A native of Atlanta, Georgia, Lee got interested in audio listening to his Dad’s system in the late 70s and he started making cassettes from LPs. By the early 80s he got swept up in the CD wave that was launching which led to a love of discs from Mobile Fidelity Sound Labs. Later while working on Wall Street in the 90s, Lee started working on blues, jazz and classical sessions for Chesky Records and learned record engineering by apprenticeship. Lee was involved in the first high resolution recordings which eventually became the DVD-Audio format. Lee now does recordings of small orchestras and string quartets in the Atlanta area. Lee's current system consists of Audio Research Reference electronics and Wilson Audio speakers.


  1. I do not see the Masters version of the Touch album by Yello on Tidal. However I do see Toy and Live in Berlin. Toy sounds great, but so does the CD version. Where did you find Touch?

  2. You removed from my post the statement about middleman like you, John Atkinson and Robert Harley being all the way for MQA.

    Feeling squeezed a bit maybe? I can understand that.

    • Nope, that’s me — your friendly neighborhood editor-in-chief, limiting your freedom to spread bollocks and poppycock.

      You will note that the actual argument part — other than the ad hominem part — remained intact. Incoherent. But intact.

      For the record, I probably cannot hear you over the sounds of the giant piles of money pouring off of the back of the MQA truck into my solid-gold bathtub.

  3. After smaller files turned out to be irrelevant now we are at the stage when MQA claims that it is better than 24/192 because it removes “temporal blur”. Unfortunately Bob cannot explain it.
    ” There is no standard measure for temporal blur but we believe our use of the term is clear and intuitive.”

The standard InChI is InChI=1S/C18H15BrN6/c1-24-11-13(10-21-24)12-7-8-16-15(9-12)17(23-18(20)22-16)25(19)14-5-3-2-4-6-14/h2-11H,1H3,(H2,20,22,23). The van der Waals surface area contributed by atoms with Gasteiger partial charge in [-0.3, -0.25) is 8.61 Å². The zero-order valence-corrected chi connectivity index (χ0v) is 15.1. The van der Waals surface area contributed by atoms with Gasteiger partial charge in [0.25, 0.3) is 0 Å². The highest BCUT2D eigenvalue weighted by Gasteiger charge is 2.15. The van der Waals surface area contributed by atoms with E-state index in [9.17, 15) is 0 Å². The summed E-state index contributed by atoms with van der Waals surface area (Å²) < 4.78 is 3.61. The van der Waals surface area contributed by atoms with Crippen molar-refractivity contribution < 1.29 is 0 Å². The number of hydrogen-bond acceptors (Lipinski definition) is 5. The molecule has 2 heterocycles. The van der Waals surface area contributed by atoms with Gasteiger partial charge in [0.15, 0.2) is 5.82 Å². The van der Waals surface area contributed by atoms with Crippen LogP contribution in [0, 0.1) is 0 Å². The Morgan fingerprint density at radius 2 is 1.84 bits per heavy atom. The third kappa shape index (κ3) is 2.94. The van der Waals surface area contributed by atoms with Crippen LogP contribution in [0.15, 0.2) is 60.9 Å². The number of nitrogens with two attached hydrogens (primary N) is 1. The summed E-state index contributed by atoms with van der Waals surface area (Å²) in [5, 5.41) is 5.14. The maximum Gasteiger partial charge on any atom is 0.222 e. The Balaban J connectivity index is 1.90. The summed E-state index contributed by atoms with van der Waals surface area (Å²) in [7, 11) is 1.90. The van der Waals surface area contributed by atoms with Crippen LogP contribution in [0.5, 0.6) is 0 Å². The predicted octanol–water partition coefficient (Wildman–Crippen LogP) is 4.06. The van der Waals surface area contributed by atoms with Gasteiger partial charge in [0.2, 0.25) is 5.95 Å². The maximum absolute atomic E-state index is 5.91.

— Bob Stuart (August 2016)

    “What is happening here is that the encoder (using system metadata and/or AI) resolves artefacts that are obviously different in each song according to the equipment and processes used. When these distracting distortions are ameliorated then the decoder can reconstruct the analog in a complementary way.”

    — Bob Stuart (June 2016)

    So that’s the revolution. That’s it?

    Consumers aren’t that interested, important sound engineers think that MQA is BS, or worse.

  4. There is absolutely nothing 9n this article that hasn’t already been part of press releases or multiple previous articles in the audiophile press over the past 3 years. No reason for PTA to publish this unless you depend on advertising revenue from the Big 3 music labels and MQA.

    OTOH, an article using the same basic data set as this one could have pointed out that this is a blatant (well, maybe not so blatant since the author of this article apparently missed it) attempt to monopolize hi-rez music distribution. Monopolies are virtually never good news for the consumer, and this one (if it succeeds) is unlikely to be any different.

  5. MQA is a classic case of solution in search of a problem.

    This article comes over as shilling, and doesn’t make PTA look very good to be honest.

  6. By now folks who love their music have bought into an ecosystem – iTunes, Spotify, Tidal,
    Google Play Music, etc. Unless MQA repopulates all those libraries, folks paying $9.99 per month won’t switch.

    • We are just starting on our MQA journey. I will be addressing technical elements and sound impressions in later articles. The subject is complex and there is a lot of discussion so we are gathering a variety of opinions from experts in the field with varying opinions on MQA.

  7. Let’s get some facts here that aren’t MQA propaganda/marketing speak.